• Legumes use both nitrogen and phosphorus.
    • Deep rooted species provide maximum nutrient recovery.
    • Species like rye will produce high volumes of organic matter if allowed to grow longer in the spring.
    • To maximize weed suppression, leave cover crop residues on the soil surface to maximize allopathic (chemical) and mulching (physical) effects.
    • Select species (i.e. oilseed, radish) that have a large tap root to help alleviate compaction problems.
    Because each cover crop performs differently you may want to consider mixtures of two or more species.
    http://www.nrcs.usda.gov/Internet/FSE_DOCUMENTS/nrcs142p2_005818.pdf
    Muscatine Ag is actively working with growers to provide specialized cover crop seeds and applications!
    If you are considering making cover crops part of your agronomy program, stop in or call us and let us assist you with the identifying of the right Cover Crop seed combination.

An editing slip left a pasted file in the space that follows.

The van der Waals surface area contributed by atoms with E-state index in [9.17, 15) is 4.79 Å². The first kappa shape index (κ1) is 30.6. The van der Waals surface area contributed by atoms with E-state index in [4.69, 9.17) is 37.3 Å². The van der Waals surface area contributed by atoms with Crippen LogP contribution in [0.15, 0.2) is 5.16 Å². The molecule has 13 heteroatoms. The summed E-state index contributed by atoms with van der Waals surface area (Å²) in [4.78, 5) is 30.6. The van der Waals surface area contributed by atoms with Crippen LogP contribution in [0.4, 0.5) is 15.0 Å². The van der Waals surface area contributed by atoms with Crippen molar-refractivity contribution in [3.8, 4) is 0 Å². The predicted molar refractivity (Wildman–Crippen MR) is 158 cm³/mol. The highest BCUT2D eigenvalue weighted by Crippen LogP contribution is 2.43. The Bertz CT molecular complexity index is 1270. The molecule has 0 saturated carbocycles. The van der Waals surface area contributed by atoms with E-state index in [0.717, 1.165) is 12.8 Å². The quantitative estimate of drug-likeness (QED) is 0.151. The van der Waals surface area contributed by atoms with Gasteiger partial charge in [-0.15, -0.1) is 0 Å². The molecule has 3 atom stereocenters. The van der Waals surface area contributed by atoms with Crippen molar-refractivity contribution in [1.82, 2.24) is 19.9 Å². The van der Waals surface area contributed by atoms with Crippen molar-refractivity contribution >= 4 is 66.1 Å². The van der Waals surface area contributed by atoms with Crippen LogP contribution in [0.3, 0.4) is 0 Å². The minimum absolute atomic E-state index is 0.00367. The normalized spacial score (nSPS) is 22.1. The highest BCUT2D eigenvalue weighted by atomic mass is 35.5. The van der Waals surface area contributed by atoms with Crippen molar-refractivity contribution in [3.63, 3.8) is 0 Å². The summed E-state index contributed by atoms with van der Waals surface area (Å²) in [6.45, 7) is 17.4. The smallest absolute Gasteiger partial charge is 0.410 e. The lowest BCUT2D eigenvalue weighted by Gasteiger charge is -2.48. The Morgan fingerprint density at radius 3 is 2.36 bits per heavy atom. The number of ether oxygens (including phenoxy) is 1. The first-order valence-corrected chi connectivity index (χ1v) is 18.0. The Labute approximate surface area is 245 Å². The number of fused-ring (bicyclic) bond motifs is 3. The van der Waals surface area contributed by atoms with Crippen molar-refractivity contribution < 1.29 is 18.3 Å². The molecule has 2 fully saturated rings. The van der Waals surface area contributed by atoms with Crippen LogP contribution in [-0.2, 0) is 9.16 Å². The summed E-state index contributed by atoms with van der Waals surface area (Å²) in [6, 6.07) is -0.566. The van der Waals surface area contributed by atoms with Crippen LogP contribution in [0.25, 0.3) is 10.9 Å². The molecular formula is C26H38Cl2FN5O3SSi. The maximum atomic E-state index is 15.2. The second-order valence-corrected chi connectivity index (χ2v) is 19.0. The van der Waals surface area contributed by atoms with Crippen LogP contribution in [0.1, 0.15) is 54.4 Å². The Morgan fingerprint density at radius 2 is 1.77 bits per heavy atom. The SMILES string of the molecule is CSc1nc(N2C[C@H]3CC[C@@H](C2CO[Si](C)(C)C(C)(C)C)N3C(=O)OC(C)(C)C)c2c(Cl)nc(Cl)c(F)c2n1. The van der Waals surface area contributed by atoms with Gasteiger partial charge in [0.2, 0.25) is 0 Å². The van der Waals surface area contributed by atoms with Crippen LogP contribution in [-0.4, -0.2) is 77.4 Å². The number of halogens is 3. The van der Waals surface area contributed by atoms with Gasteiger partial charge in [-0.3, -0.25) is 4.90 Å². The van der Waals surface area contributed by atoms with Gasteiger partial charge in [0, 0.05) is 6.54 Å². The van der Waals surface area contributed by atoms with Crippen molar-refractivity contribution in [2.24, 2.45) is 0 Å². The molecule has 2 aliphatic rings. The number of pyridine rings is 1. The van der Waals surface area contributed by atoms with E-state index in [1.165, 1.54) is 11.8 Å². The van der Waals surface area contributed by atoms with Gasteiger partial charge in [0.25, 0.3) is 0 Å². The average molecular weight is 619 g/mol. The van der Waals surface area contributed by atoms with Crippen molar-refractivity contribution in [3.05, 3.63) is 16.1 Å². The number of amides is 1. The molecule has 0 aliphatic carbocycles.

Want your Cover Crop custom applied? Give us a call!!


  • High Clearance Dry Spreader Now Available

    HIGH CLEARANCE DRY SPREADER APPLICATION BOOKING UP FAST!

    The 2014 custom side-dress was a huge success! So if you are considering side-dressing, whether we custom apply or you use a cart, a blend of urea/AMS is a great fit for this program. Give us a call so we can get you scheduled on our list.

    Some of the field friendly benefits are a 60 or 90 foot spread. This means fewer trips across the field and less turns on the end rows, not to mention the time savings!

  • Lawn Seed and Fertilizer

    Let Muscatine Ag help you achieve that beautiful, lush green lawn that everyone will envy. We carry a large variety of lawn seed and lawn fertilizer.

     

  • Office Hours

    OFFICE HOURS

    Monday - Friday 7:30 AM - 4:00 PM 

  • Agrotain Field Study